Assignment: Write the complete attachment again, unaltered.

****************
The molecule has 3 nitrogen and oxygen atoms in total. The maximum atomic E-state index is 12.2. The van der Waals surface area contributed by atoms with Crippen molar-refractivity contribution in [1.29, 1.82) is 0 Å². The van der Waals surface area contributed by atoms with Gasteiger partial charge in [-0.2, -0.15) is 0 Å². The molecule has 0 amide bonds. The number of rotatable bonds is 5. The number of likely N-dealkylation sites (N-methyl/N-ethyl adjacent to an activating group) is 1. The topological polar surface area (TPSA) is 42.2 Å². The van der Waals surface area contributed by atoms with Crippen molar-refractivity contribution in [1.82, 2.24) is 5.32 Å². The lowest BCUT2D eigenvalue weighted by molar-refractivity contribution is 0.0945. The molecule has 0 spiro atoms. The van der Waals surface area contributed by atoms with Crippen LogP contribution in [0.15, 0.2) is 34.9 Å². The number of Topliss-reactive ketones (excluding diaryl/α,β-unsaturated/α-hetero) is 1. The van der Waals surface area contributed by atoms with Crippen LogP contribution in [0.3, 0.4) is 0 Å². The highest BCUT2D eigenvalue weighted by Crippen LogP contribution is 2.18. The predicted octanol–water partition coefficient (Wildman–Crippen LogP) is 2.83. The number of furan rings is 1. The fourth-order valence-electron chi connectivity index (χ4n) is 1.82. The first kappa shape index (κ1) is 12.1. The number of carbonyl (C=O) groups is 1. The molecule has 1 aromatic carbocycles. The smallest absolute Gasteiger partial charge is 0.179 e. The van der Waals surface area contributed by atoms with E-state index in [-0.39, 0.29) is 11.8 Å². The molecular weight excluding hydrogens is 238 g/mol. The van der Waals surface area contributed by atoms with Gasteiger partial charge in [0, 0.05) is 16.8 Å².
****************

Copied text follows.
The molecule has 3 nitrogen and oxygen atoms in total. The maximum atomic E-state index is 12.2. The van der Waals surface area contributed by atoms with Crippen molar-refractivity contribution in [1.29, 1.82) is 0 Å². The van der Waals surface area contributed by atoms with Gasteiger partial charge in [-0.2, -0.15) is 0 Å². The molecule has 0 amide bonds. The number of rotatable bonds is 5. The number of likely N-dealkylation sites (N-methyl/N-ethyl adjacent to an activating group) is 1. The topological polar surface area (TPSA) is 42.2 Å². The van der Waals surface area contributed by atoms with Crippen molar-refractivity contribution in [1.82, 2.24) is 5.32 Å². The lowest BCUT2D eigenvalue weighted by molar-refractivity contribution is 0.0945. The molecule has 0 spiro atoms. The van der Waals surface area contributed by atoms with Crippen LogP contribution in [0.15, 0.2) is 34.9 Å². The number of Topliss-reactive ketones (excluding diaryl/α,β-unsaturated/α-hetero) is 1. The van der Waals surface area contributed by atoms with Crippen LogP contribution in [0.3, 0.4) is 0 Å². The highest BCUT2D eigenvalue weighted by Crippen LogP contribution is 2.18. The predicted octanol–water partition coefficient (Wildman–Crippen LogP) is 2.83. The number of furan rings is 1. The fourth-order valence-electron chi connectivity index (χ4n) is 1.82. The first kappa shape index (κ1) is 12.1. The number of carbonyl (C=O) groups is 1. The molecule has 1 aromatic carbocycles. The smallest absolute Gasteiger partial charge is 0.179 e. The van der Waals surface area contributed by atoms with E-state index in [-0.39, 0.29) is 11.8 Å². The molecular weight excluding hydrogens is 238 g/mol. The van der Waals surface area contributed by atoms with Gasteiger partial charge in [0, 0.05) is 16.8 Å².